Wednesday, October 7, 2009

Early History of the Port of Los Angeles


Here is a map (above) and an excerpt from the Report of the Board of Engineer Officers on Deep Water Harbor at San Pedro or Santa Monica Bays, California (as reprinted in the L.A. Times on Jan. 14, 1893):


"The record of vessels wrecked at San Pedro shows, with one exception, that the disasters occurred during the southerly storms, the heavy sea coming to the eastward of Catalina Island. The vessels were driven ashore on the west line of the bay. Among those lost were the Nicholas Biddle, Callao, Adelaide Cooper, San Luis American, R.P. Buck, and the Kennebeck. The exception noted was that of the Amy, which was driven ashore at Point Firmin during a northeast storm from the Santa Ana wind gap."





5 comments:

Virginia said...

In either 1959 or 1960, what was then called a tidal wave, came from Hong Kong and pretty much destroyed the San Pedro Harbor. I was there after the event and saw the piers toppled all over each other.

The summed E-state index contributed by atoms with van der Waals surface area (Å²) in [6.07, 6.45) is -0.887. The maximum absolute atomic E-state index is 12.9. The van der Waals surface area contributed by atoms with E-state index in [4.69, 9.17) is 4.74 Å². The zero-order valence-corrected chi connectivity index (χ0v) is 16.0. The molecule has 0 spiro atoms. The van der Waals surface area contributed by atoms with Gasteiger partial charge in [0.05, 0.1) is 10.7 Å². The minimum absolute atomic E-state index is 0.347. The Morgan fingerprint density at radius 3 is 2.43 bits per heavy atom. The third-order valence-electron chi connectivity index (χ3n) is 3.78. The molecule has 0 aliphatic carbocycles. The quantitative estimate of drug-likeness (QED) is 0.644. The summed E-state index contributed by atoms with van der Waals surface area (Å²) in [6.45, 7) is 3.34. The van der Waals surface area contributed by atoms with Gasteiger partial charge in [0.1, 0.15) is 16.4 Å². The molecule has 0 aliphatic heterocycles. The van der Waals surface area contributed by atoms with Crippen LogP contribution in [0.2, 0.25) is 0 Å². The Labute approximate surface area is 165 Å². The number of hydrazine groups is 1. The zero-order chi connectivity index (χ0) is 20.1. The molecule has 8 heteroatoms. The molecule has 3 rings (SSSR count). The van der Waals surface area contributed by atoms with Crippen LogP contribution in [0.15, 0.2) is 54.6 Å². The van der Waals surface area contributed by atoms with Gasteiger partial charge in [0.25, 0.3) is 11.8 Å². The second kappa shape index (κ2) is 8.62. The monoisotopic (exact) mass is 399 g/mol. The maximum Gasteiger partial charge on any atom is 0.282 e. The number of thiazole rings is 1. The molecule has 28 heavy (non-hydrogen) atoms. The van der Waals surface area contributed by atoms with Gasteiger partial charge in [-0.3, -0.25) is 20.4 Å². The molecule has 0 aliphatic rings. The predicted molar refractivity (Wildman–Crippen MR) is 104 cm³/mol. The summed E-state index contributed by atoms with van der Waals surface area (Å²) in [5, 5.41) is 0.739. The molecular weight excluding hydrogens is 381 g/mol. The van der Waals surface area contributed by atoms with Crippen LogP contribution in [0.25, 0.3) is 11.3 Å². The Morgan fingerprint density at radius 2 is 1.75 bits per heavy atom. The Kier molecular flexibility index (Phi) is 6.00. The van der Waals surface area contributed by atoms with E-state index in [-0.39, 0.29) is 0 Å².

Do you have any information on the exact date this occurred?
Thank you.

Harbor History Guy said...

Hi Virginia,

Sorry for the delay, but I just saw your post now.

The event you may be referring to is the May 22, 1960 Chilean earthquake and tsunami that impacted our West Coast. News accounts state that boats and piers were smashed on the Los Angeles waterfront.


Dennis

Virginia said...

Thank you for getting back to me. After last week I figured it was a Chilean quake.
Did you also know that the Long Beach Harbor, which was not officially opened, did open to allow the boats displaced by the destruction of the San Pedro Harbor. My dad was able to get his boat out of San Pedro and took it there. I remember the water was crystal clear.

Harbor History Guy said...

You're welcome, and thanks for the information about Long Beach Harbor that I did not know about.

BTW, I'll be posting a brief blog entry soon about the 1960 tsunami waves that struck the L.A./Long Beach Harbor areas.

Jason said...

Hello, I am an academic based in Providence, RI, interested in the origins East San Pedro. What I am most interested in are primary sources for information about the annexation fight between Long Beach and San Pedro (1905-1909) and the role the squatter colony on the breakwater played in having Long Beach's claim thrown out in favor of San Pedro. I would appreciate any leads and direction you can give. Please contact me if you are interested.